Tears Are Time Travel
I didn’t feel well.
Granny let me stay
home from school.
45 years passed.
Like a champ.
Didn’t even dip into
the painkillers the
hospice left in plenty.
The night before he went
I asked him how he was doing.
He said “Okay, I just have to beat this.”
The day he died
bulldozers started tearing
at the woods behind our house.
A long feared and protested event
happening now like a staged
scene in a John Sayles movie.
Not so good.
Howls of the soul so
twisted and agonized that
a lifetime of horror movies,
and Flannery O’Connor
could not prepare me for.
I hunted mushrooms
in my backyard woods
wearing soggy Batman slippers
with my granny.
I’m still there.
I’m pretty much here.
Seeing Beckett in February with Megan
There was little air in the air
it being a February Sunday.
Dead leafless trees
a warehouse for crosses
were king, jutting gravemarkers in
the static cold dampness.
It was a day made for a hospital visit,
for putting on an old sweater
and finding a nest of unraveling.
Megan, who has raven black hair,
at that time could go a day without speech
except for the heavy metal amped
through her eyes.
She was wearing her sky dust
detective raincoat and
was being performed
in the university’s converted barn.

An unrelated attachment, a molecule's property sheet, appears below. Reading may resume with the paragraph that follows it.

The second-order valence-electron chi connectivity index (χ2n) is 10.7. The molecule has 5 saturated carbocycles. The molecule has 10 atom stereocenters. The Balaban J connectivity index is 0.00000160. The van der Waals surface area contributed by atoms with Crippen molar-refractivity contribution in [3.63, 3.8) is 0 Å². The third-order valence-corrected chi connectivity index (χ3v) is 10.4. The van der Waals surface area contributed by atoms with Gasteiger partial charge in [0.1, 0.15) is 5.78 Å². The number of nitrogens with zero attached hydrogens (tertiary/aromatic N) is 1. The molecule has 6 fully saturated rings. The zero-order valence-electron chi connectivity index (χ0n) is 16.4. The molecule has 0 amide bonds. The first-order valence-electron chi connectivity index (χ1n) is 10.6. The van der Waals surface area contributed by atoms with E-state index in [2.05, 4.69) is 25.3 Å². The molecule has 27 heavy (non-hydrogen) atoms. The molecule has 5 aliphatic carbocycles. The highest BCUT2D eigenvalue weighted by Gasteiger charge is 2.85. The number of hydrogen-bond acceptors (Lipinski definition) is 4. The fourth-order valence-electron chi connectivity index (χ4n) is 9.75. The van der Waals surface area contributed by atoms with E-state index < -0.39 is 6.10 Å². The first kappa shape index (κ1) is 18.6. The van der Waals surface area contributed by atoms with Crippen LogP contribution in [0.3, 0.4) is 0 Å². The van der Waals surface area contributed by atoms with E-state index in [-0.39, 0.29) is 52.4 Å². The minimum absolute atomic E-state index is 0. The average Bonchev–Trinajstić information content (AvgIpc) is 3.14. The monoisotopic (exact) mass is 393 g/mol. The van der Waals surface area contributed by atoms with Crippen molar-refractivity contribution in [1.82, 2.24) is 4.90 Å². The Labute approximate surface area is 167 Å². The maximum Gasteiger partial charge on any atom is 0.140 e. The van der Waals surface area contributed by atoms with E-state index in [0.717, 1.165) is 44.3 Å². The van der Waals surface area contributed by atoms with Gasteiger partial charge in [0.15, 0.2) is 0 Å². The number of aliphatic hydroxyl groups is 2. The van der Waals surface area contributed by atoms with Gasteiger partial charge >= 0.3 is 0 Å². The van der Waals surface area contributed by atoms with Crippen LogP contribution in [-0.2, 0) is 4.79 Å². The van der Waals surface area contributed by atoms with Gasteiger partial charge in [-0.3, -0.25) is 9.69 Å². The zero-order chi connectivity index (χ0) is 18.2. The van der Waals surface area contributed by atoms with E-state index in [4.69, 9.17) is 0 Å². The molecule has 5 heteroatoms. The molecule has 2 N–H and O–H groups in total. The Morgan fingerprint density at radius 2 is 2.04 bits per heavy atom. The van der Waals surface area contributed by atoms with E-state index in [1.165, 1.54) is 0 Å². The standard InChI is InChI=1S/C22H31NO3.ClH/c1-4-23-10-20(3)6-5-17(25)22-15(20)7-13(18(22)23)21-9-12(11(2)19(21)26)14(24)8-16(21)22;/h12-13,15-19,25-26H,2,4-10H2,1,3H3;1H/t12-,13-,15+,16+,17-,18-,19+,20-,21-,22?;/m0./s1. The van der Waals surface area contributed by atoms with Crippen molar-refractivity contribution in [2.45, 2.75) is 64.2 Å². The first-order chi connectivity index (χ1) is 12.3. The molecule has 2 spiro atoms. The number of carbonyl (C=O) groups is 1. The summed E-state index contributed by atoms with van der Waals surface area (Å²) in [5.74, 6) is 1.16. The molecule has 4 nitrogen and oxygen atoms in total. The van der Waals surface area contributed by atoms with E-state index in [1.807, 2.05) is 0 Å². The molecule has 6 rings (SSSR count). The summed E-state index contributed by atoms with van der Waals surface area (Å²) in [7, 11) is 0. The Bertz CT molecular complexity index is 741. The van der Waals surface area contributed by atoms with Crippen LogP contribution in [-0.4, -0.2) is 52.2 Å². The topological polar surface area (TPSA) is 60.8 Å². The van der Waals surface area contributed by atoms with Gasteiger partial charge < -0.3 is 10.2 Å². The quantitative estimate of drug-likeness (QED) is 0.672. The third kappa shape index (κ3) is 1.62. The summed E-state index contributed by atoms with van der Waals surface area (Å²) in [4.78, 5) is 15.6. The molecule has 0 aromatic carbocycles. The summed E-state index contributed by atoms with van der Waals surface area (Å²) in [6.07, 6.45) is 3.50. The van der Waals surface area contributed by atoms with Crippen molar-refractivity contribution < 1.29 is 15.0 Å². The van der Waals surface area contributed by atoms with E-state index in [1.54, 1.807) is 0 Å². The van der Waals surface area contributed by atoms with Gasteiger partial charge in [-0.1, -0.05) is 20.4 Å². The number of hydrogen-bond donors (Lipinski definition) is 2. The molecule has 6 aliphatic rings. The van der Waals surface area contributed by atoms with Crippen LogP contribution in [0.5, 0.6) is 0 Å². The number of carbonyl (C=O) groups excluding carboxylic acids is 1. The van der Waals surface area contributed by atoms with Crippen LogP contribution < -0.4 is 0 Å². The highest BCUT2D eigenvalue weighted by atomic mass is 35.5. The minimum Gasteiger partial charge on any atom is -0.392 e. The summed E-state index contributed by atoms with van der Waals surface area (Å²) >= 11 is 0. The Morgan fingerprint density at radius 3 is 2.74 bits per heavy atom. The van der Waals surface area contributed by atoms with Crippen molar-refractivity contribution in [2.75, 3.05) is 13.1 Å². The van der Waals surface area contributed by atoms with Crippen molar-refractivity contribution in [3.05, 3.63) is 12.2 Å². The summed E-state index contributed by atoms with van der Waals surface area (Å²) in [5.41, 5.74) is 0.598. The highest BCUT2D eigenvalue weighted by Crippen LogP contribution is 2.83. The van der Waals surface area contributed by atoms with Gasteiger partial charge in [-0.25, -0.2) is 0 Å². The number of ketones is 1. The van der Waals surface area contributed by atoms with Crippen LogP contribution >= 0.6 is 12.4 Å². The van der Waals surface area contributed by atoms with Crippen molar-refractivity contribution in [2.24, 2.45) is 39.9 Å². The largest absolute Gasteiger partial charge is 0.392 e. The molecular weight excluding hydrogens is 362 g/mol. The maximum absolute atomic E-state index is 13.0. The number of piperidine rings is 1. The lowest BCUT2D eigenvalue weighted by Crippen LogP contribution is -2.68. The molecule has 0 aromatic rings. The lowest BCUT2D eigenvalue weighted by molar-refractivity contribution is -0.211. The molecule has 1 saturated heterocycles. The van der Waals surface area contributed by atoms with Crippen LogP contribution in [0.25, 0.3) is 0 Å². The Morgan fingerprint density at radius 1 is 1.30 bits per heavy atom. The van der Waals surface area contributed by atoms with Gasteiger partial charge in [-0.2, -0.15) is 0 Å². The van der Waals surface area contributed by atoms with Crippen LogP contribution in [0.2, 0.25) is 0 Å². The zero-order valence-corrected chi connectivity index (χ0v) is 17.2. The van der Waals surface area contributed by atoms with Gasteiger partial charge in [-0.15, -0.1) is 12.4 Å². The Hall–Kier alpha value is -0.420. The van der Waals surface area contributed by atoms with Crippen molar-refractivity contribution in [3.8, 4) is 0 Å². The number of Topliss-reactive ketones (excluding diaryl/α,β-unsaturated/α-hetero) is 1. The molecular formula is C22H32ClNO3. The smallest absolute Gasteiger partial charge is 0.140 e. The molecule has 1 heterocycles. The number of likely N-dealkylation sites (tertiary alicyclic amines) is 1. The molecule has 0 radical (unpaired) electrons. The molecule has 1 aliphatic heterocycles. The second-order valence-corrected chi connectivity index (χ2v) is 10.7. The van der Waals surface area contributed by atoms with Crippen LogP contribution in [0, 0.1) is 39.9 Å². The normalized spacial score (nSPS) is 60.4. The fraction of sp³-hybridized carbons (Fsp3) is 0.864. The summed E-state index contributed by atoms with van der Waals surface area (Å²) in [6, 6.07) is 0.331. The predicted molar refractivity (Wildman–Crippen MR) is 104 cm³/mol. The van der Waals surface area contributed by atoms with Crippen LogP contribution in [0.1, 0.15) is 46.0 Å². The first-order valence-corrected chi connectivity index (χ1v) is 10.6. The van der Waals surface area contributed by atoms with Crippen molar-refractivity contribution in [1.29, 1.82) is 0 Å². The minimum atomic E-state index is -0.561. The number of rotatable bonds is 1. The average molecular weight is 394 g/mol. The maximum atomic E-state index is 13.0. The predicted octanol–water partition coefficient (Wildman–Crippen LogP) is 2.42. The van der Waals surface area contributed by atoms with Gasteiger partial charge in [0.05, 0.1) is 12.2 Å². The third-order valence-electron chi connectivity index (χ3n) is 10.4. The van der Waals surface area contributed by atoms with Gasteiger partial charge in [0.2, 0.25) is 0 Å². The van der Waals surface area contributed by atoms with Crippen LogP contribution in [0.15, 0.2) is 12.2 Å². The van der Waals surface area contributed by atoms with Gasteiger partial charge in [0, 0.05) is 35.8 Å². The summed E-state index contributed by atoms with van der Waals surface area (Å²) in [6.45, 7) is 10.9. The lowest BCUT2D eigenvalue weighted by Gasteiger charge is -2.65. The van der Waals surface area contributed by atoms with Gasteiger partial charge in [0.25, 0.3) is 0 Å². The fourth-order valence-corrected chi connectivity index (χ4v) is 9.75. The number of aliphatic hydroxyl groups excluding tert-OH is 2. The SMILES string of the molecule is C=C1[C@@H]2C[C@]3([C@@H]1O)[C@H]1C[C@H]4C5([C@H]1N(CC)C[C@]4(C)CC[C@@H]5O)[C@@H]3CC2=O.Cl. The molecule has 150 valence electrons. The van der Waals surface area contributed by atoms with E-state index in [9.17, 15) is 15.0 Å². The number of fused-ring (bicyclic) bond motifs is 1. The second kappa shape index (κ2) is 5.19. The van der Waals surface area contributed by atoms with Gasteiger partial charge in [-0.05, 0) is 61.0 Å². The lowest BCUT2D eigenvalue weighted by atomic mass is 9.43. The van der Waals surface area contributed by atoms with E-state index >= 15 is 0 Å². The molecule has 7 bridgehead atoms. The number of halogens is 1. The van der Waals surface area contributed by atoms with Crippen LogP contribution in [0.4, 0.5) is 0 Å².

We swam through the gray day
to see John Astin, the original
Gomez of The Addams Family—
a show that informed my childhood
of anarchy and true love—as Krapp.
It was said to be his last performance
that he was leaving the university.
That information slid into the gray sack.
I wondered what would become of
the parallel library he had built here
to match the one he had in California.
Each of his book purchases so gleeful.
He would lift the Albee play and draw
out its name like Krapp elongating “sspppoooollll.”
I spot an older poet friend who I
met as a customer in my bookshop.
Often Amanda and I watched
his old car struggle its way to our door
and we’d cheer it on.
His son at one point
played violin on the street corner
near where I bought coffee
& I looked forward to
his keening notes & wave,
his long thin hair a sun flag.
The old poet’s ahead in line
With his entire family,
they’re having a Beckett
Sunday outing, maybe to be
followed by a meal of silent
bananas in the nearby graveyard.
May the slippery skins
trip up hissing persistent phantoms,
ever at our heels.
I will be the hovering gooseberry
recently rolled off a pantseat oiled pew.
They were the only light of the moment
barn lights lowered for
I wave, they wave, we move our
mouths without words.
There is a communion of language
inside the barn, a hush
for an emissary of life’s tender agony
to reflect on everything on this muckball—
all the light and dark and famine—
feast if you got it—
better than a kick in the crutch.
“Are you still up for daisies tonight,”
while under us all moved
and moved us gently
up and down, side to side.
to the bells.
About Rupert Wondolowski
Rupert Wondolowski is also the author of Mattress In an Alley, Raft Upon the Sea (Fell Swoop), The Origin of Paranoia as a Heated Mole Suit (Publishing Genius) and The Whispering of Ice Cubes (Shattered Wig Press). He performs in The Mole Suit Choir and Wondofeather and lives in the fabled land of Baltimore.